Autopsy on Coptic Christian monk shows signs of poisoning
An autopsy on a Coptic Christian monk found dead in central Egypt shows signs of poisoning, officials say.
Zeinoun al-Maqari was one of six monks banished from a desert monastery after its abbot was found dead in a pool of blood in July.
The latest death came a day before the monk was scheduled to testify in the trial of two others charged with killing the abbot.
It is unclear whether he was poisoned by someone else or took his own life.
Wael al-Saad and Remon Rasmi Mansour were charged with the murder of Bishop Epiphanius at St Macarius Monastery in Egypt's Western Desert on 29 July.
The monks are accused of killing the cleric because they had "differences".
Zeinoun al-Maquari had served as a confessional priest for one of the two, Reuters news agency reports.
The case has shocked Egypt's Coptic Church, the largest Christian community in the Middle East.
One of the monks, Wael al-Saad, confessed to bludgeoning the bishop over the head with a 90cm (35in) steel pipe while his associate stood guard, according to the Egyptian attorney general's office.
He was expelled from the Church after the murder.
Egyptian prosecutors said the monk had had tensions with his superiors, and had been investigated for breaching monastic traditions.
The other suspect, Ramon Rasmi Mansour, threw himself from the monastery roof in September and has been treated in a Cairo hospital, according to Reuters.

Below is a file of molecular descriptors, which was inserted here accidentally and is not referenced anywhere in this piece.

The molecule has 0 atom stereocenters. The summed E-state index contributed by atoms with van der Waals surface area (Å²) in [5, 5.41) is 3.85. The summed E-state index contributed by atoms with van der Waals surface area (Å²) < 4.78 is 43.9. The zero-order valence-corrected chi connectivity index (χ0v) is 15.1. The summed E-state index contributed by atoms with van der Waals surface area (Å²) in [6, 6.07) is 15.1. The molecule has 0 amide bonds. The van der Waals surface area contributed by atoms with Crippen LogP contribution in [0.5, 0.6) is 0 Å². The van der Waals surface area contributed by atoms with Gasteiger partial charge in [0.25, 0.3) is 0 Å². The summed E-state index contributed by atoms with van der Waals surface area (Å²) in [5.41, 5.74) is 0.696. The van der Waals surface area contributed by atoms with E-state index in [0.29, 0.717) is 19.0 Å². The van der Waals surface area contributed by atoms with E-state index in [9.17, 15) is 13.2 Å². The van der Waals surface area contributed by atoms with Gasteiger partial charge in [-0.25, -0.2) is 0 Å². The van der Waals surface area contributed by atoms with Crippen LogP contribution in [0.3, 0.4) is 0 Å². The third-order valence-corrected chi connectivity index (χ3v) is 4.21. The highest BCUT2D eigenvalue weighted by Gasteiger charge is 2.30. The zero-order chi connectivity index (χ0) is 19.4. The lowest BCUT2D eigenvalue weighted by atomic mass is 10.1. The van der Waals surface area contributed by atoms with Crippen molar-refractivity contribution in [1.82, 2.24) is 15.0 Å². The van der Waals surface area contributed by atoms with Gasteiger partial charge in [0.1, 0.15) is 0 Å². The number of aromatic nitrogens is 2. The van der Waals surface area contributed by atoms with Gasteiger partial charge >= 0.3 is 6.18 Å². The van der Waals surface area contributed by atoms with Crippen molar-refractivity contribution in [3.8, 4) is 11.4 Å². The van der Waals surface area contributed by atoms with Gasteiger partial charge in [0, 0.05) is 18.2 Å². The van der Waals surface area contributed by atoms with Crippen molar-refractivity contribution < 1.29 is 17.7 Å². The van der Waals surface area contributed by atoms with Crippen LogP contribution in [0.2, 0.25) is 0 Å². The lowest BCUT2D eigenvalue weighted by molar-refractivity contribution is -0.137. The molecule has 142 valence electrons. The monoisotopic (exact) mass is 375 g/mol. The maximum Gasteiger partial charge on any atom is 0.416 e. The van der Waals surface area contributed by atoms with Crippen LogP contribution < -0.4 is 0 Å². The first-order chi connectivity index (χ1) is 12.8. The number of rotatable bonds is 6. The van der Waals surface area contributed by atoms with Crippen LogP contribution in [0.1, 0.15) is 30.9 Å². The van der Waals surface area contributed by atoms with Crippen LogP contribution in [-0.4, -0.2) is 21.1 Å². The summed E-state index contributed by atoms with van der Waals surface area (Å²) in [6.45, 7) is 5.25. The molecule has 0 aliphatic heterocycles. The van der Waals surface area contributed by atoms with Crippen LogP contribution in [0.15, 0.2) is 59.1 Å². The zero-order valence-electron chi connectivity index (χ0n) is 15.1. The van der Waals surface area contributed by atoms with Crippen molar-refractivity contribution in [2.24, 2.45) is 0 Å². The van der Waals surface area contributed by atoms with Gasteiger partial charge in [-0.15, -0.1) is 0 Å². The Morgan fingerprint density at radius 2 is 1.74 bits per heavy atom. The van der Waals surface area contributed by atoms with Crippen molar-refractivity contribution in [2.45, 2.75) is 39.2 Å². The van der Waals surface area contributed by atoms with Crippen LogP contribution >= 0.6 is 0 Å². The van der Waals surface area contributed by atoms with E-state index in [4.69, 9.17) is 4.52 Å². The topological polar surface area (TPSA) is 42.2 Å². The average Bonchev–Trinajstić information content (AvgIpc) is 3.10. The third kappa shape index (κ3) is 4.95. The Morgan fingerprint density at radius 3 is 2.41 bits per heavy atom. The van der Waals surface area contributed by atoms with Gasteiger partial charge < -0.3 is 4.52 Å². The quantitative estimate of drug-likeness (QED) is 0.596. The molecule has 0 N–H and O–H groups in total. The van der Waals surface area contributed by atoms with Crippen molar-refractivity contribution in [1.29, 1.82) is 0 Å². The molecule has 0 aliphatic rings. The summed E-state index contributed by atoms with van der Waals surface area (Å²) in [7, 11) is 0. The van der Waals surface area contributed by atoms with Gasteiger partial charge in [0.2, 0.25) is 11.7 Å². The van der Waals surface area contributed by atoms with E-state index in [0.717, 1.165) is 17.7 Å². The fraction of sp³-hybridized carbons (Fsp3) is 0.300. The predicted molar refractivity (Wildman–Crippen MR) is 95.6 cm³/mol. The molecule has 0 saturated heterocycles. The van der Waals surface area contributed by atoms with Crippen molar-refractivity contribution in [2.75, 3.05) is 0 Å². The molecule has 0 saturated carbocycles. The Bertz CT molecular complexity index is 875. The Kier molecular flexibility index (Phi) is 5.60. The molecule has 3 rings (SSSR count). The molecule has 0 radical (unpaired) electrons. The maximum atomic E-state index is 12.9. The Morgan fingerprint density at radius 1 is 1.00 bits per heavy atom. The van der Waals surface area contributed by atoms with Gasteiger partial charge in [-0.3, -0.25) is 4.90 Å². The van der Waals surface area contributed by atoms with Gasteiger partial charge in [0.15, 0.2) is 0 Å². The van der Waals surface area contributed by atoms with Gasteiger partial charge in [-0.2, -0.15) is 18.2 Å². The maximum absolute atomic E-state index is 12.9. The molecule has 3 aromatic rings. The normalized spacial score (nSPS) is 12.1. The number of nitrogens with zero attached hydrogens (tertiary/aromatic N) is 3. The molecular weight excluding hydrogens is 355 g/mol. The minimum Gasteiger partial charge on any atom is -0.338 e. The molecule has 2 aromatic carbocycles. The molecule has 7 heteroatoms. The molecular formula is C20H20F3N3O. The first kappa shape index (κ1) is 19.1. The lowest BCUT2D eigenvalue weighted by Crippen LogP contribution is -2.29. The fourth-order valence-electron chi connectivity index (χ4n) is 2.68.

The Coptic Church has unveiled strict new measures in the wake of the incident.
No new monks are to be accepted for a year, and clergy are forbidden to use social media. Monks are also banned from leaving monasteries without permission.
Who are the Coptic Christians?
The Coptic Orthodox Church is the main Christian Church in Egypt. While most Copts live there, the church has about a million members outside the country.
Copts believe that their faith dates back to about AD50, when the Apostle Mark is said to have visited Egypt. The head of the church is called the Pope, and is considered to be the successor of Saint Mark.
The Coptic Church separated from other Christian denominations at the Council of Chalcedon in 451, in a dispute over the human and divine nature of Jesus Christ.
The current Coptic Pope, Tawadros II, observed his own social media ban last month by closing his official Facebook page.